Over the last few weeks, federal leaders have been highlighting our pressing infrastructure needs. From Transportation Secretary Foxx’s “Invest in America” bus tour to Vice President Biden’s trips to St. Louis and Cleveland, the administration has emphasized many infrastructure projects critical to our economic competitiveness, including roads, bridges, and ports. Most recently, President Obama joined the parade with a speech in front of the crumbling Tappan Zee Bridge, aiming to streamline the permitting process and pump additional money into these projects.
While making their rounds, federal leaders have also pointed to the 700,000 jobs at stake if we do not find a way to pay for our transportation repairs. Yet, these repeated calls for investment do not always capture the full—and lasting—extent of our infrastructure workforce. Focusing on the direct, indirect, and induced jobs in shovel-ready projects helps explain the immediate losses stemming from persistent federal gridlock, but these estimates undersell the enormous economic costs these shortfalls will cause for years to come.
This oversight is especially apparent when considering the millions of infrastructure jobs at the center of these policy discussions, as our recent report shows.
In total, 14.2 million workers directly support our nation’s infrastructure, most of whom focus on the long-term operation and maintenance of our transportation, water, and energy systems. Spanning across dozens of industries nationally, these workers are vital to every metropolitan economy, from Stockton to Scranton. Beyond the thousands of construction laborers critical to installing our roads and bridges, for instance, millions of truck drivers, cargo agents, and bridge and lock tenders will be moving our nation’s goods on these structures for decades—contributing to efficient goods movement and export-led growth.
Since infrastructure workers tend to earn more equitable and competitive wages, we must also consider the extensive reach of these investments within individual communities. As we plug potholes and fix leaks today, policymakers need to consider the large number of workers making these repairs in the future, who often gain their needed skills from training programs and career pathways at a local level. Unless we invest in our physical structures and workforce needs together, we continue to put a wide range of good-paying jobs at risk.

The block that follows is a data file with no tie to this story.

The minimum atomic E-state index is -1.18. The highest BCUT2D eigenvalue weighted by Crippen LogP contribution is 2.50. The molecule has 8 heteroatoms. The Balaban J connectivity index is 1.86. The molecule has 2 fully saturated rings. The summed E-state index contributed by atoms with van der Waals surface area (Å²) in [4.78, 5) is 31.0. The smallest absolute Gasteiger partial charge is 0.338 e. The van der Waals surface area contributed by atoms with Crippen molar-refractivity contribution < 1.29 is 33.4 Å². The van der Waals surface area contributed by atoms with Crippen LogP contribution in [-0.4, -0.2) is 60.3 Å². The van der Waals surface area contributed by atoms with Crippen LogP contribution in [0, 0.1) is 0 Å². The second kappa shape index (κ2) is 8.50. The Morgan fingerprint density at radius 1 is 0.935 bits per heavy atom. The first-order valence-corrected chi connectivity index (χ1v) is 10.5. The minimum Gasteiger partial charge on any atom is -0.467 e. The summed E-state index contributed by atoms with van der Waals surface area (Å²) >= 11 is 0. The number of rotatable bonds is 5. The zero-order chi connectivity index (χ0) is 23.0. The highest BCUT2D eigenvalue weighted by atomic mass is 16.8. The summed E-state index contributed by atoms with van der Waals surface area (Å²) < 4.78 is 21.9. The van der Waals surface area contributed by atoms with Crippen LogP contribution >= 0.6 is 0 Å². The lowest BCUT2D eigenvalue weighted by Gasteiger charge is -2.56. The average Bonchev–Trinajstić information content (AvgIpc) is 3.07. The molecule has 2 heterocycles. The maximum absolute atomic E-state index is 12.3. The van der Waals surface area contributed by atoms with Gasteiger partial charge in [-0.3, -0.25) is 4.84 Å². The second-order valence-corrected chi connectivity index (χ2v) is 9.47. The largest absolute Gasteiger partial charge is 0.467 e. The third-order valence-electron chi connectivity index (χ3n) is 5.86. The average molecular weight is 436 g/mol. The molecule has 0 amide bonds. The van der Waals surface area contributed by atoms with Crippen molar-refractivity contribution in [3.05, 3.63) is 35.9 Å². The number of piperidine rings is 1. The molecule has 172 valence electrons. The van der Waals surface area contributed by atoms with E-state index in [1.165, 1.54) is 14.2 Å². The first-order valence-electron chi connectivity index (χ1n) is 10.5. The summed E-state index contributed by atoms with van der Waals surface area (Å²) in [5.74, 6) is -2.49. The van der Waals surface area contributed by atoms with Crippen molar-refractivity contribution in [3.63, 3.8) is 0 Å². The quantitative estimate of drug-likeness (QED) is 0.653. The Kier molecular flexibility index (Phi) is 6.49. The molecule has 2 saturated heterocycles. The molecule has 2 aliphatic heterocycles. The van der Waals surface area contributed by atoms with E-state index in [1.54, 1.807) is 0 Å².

In this way, short-term fixes do not provide the kind of financial certainty that states and metropolitan areas need. As policymakers in Washington continue to sort out details in a new surface transportation bill—and make progress on measures essential to our major ports and freight corridors —we’re still struggling to identify long-term, targeted solutions. With the Highway Trust Fund nearing insolvency this August, the clock is ticking down as policymakers scramble yet again to find the needed resources to pay for our infrastructure in the coming months, let alone the next few years.
By now, the economic case for infrastructure is clear, and we need to focus on the long-lasting employment opportunities resulting from these investments. As we have learned during Infrastructure Week 2014, it’s time to move beyond the same tired, last-ditch efforts that have held back needed improvements for too long. By drawing from innovative strategies and partnerships across the public and private sector, we can begin to address these issues more effectively and contribute to sustained job growth over time.